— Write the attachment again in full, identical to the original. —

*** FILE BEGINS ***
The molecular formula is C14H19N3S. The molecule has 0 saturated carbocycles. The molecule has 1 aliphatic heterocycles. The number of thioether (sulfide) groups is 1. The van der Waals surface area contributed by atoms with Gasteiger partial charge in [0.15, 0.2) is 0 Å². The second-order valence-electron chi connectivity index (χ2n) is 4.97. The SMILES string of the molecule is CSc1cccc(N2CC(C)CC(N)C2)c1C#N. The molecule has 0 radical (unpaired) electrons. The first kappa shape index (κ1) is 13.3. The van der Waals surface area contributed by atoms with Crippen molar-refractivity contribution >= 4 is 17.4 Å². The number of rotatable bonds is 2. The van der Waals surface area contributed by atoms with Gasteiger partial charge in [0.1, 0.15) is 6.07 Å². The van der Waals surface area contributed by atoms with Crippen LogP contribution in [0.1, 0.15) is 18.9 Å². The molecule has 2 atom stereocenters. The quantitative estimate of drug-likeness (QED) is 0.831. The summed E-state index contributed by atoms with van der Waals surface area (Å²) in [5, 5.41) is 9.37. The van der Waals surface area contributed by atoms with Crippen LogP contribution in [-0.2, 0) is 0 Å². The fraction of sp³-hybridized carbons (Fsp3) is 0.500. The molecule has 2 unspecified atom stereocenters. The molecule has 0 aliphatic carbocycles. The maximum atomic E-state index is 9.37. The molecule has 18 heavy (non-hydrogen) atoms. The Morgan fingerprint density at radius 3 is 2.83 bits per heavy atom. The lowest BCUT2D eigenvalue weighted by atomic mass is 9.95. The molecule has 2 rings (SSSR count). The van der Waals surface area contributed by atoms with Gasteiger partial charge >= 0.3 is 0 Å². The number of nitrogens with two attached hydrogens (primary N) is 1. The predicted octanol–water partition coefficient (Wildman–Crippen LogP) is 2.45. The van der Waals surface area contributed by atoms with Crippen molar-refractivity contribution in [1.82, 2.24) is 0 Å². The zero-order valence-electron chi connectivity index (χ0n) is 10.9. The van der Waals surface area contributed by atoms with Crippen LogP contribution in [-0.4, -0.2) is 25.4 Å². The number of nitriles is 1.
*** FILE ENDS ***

The molecular formula is C14H19N3S. The molecule has 0 saturated carbocycles. The molecule has 1 aliphatic heterocycles. The number of thioether (sulfide) groups is 1. The van der Waals surface area contributed by atoms with Gasteiger partial charge in [0.15, 0.2) is 0 Å². The second-order valence-electron chi connectivity index (χ2n) is 4.97. The SMILES string of the molecule is CSc1cccc(N2CC(C)CC(N)C2)c1C#N. The molecule has 0 radical (unpaired) electrons. The first kappa shape index (κ1) is 13.3. The van der Waals surface area contributed by atoms with Crippen molar-refractivity contribution >= 4 is 17.4 Å². The number of rotatable bonds is 2. The van der Waals surface area contributed by atoms with Gasteiger partial charge in [0.1, 0.15) is 6.07 Å². The van der Waals surface area contributed by atoms with Crippen LogP contribution in [0.1, 0.15) is 18.9 Å². The molecule has 2 atom stereocenters. The quantitative estimate of drug-likeness (QED) is 0.831. The summed E-state index contributed by atoms with van der Waals surface area (Å²) in [5, 5.41) is 9.37. The van der Waals surface area contributed by atoms with Crippen LogP contribution in [-0.2, 0) is 0 Å². The fraction of sp³-hybridized carbons (Fsp3) is 0.500. The molecule has 2 unspecified atom stereocenters. The molecule has 0 aliphatic carbocycles. The maximum atomic E-state index is 9.37. The molecule has 18 heavy (non-hydrogen) atoms. The Morgan fingerprint density at radius 3 is 2.83 bits per heavy atom. The lowest BCUT2D eigenvalue weighted by atomic mass is 9.95. The molecule has 2 rings (SSSR count). The van der Waals surface area contributed by atoms with Gasteiger partial charge >= 0.3 is 0 Å². The number of nitrogens with two attached hydrogens (primary N) is 1. The predicted octanol–water partition coefficient (Wildman–Crippen LogP) is 2.45. The van der Waals surface area contributed by atoms with Crippen molar-refractivity contribution in [1.82, 2.24) is 0 Å². The zero-order valence-electron chi connectivity index (χ0n) is 10.9. The van der Waals surface area contributed by atoms with Crippen LogP contribution in [-0.4, -0.2) is 25.4 Å². The number of nitriles is 1.